The International Monetary Fund said Wednesday that Zimbabwe would have to show that it is committed to economic and other reforms and settle arrears on its international debts for the lender of last resort to consider funding the country's reconstruction.
The statement followed the conclusion of so-called Article IV consultations between an IMF team and government officials. The World Bank also visited for an assessment.
The IMF statement said its provision of technical and financial assistance “will depend on [Harare] establishing a track record of sound policy implementation, donor support and [the] resolution of overdue financial obligations to official creditors."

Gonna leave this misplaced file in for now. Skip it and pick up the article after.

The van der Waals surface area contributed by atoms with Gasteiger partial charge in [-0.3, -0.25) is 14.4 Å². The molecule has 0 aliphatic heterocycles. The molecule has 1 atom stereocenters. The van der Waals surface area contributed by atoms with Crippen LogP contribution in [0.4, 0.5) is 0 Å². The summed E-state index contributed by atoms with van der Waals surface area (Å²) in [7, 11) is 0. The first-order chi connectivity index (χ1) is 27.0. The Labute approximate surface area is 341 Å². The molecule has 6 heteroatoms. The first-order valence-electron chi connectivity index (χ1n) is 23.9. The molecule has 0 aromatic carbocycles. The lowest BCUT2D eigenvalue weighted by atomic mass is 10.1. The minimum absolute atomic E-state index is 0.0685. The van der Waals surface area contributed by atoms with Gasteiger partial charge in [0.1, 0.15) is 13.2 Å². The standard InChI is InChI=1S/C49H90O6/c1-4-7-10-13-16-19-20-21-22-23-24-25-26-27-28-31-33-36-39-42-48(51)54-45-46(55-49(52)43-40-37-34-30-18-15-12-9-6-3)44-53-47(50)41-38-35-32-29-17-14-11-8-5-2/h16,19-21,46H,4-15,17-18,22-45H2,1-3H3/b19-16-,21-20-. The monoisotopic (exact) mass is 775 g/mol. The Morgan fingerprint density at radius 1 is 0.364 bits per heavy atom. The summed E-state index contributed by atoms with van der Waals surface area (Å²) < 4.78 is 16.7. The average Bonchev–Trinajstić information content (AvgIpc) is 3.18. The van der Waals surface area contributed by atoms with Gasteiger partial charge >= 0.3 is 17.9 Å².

Reserve Bank of Zimbabwe sources said Harare is US$137 million behind on debt payments to the IMF. The World Bank says Harare's arrears total US$600 million and the African Development Bank is owed US$429 million. Total debt is about US$5 billion.
Economist Tony Hawkins of the University of Zimbabwe told reporter Blessing Zulu of VOA's Studio 7 for Zimbabwe the IMF is putting the burden of proof on Harare, but that other countries such as neighboring Zambia have rehabilitated their IMF status.
Elsewhere, Swedish Ambassador Sven Rylander told Prime Minister Morgan Tsvangirai that his government will provide another US$10 million to Zimbabwe to fund the overhaul of the country's water and sanitation systems, among other humanitarian needs.
Rylander noted that this increase in humanitarian assistance will make more funds available for Mr. Tsvangirai's recently installed national unity government to pursue its program, reported Studio 7 correspondent Sylvia Manika from Harare.More reports from VOA's Studio 7 for Zimbabwe...